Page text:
A day after the Capital recorded its first dengue death of the year, the Delhi Health Department on Friday said that it will step up measures to contain the spread of disease.
“Both the general public and civic authorities have to work together and take measures to contain the spread of dengue. Measures have been put in place including routine fogging and checking for mosquito breeding. Dengue cases this year are much lower than what we recorded last year and the situation in much better,” said Delhi Health Secretary J. P. Singh.
Mr. Singh added that the Health Department has started a drive to make people aware about do’s and don’ts of dengue. “The general public should avoid accumulation of water around their houses and cover their water tanks so that there is no scope for mosquitoes to breed. Civic agencies have been asked to conduct surprise checks and take strict action if mosquito breeding is found in any area.”
A 15-year-old resident of Sangam Vihar in South Delhi had died of dengue at the All-India Institute of Medical Sciences. His death has also spurred the civic bodies into action.
“The Capital has reported over 100 cases of dengue so far and the cases of malaria are less than 90 while last year we had crossed the 100 mark by now. The city has also not reported any cases of chikungunya so far. This is a huge improvement over last year, the Municipal Corporation of Delhi is also conducting regular checks and the treatment to ensure that dengue and malaria cases remain limited,” said MCD chief medical officer Dr. N .K. Yadav.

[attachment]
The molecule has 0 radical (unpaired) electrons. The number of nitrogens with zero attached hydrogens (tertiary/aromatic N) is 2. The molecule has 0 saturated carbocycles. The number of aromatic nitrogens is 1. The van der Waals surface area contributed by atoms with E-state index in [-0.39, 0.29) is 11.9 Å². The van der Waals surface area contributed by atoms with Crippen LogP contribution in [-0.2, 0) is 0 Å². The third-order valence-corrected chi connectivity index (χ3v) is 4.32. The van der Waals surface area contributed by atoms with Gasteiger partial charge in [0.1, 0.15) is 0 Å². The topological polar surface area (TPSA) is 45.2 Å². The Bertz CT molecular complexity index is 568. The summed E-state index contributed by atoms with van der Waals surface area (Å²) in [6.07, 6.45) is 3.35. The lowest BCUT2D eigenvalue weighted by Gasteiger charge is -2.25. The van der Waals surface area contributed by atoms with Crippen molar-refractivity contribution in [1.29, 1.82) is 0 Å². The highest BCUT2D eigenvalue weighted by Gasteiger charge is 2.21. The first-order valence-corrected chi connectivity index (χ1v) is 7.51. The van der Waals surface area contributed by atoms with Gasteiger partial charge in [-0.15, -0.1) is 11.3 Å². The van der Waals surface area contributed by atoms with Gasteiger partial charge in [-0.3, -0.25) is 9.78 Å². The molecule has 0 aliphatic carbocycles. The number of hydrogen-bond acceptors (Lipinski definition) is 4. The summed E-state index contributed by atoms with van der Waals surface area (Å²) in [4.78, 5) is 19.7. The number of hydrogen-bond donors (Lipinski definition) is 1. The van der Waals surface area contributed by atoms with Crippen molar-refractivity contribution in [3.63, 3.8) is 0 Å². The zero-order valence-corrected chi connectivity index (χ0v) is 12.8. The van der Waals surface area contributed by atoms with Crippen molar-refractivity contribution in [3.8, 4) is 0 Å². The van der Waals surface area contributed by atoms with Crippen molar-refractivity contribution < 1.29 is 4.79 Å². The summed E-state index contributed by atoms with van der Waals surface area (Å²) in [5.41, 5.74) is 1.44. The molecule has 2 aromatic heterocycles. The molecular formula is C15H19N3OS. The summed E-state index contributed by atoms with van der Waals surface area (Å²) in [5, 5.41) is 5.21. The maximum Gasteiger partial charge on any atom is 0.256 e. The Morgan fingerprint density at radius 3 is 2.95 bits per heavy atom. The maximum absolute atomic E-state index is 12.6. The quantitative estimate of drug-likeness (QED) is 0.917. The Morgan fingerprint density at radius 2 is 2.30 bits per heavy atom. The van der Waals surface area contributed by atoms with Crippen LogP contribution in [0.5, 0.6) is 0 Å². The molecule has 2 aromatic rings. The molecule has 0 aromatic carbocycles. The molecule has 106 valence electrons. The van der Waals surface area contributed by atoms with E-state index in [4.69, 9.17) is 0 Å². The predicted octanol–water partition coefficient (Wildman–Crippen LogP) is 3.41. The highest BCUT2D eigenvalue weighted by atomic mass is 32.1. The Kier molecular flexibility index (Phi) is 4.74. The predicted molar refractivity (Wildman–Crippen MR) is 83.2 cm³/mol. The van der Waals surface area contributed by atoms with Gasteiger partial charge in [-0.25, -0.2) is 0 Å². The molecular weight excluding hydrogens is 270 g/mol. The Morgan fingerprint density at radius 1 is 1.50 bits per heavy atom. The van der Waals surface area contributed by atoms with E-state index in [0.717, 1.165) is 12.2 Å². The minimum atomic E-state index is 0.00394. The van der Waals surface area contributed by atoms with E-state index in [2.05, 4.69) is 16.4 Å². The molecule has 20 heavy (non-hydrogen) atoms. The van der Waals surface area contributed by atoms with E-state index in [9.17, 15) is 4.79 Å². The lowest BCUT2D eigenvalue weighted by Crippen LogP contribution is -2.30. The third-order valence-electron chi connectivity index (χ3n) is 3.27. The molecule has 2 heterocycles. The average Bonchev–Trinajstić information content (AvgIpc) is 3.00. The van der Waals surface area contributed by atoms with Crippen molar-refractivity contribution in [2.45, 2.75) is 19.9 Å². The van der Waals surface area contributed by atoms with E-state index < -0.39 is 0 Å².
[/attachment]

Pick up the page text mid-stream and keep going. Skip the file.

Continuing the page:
“This temperature is conducive for the breeding of Aedes aegypti mosquito, which breeds in stagnant fresh water and is responsible for the spread of dengue. We are continuing with the usual measures to control the situation by carrying out routine checks, flogging of places from where cases of dengue have been reported and aggressive awareness campaigns on radio and television. We, want to reassure the general public that there is no cause for concern and that the Government is doing its bit to ensure that the number of dengue and malaria cases continue to stay low this season,” added Dr. Yadav.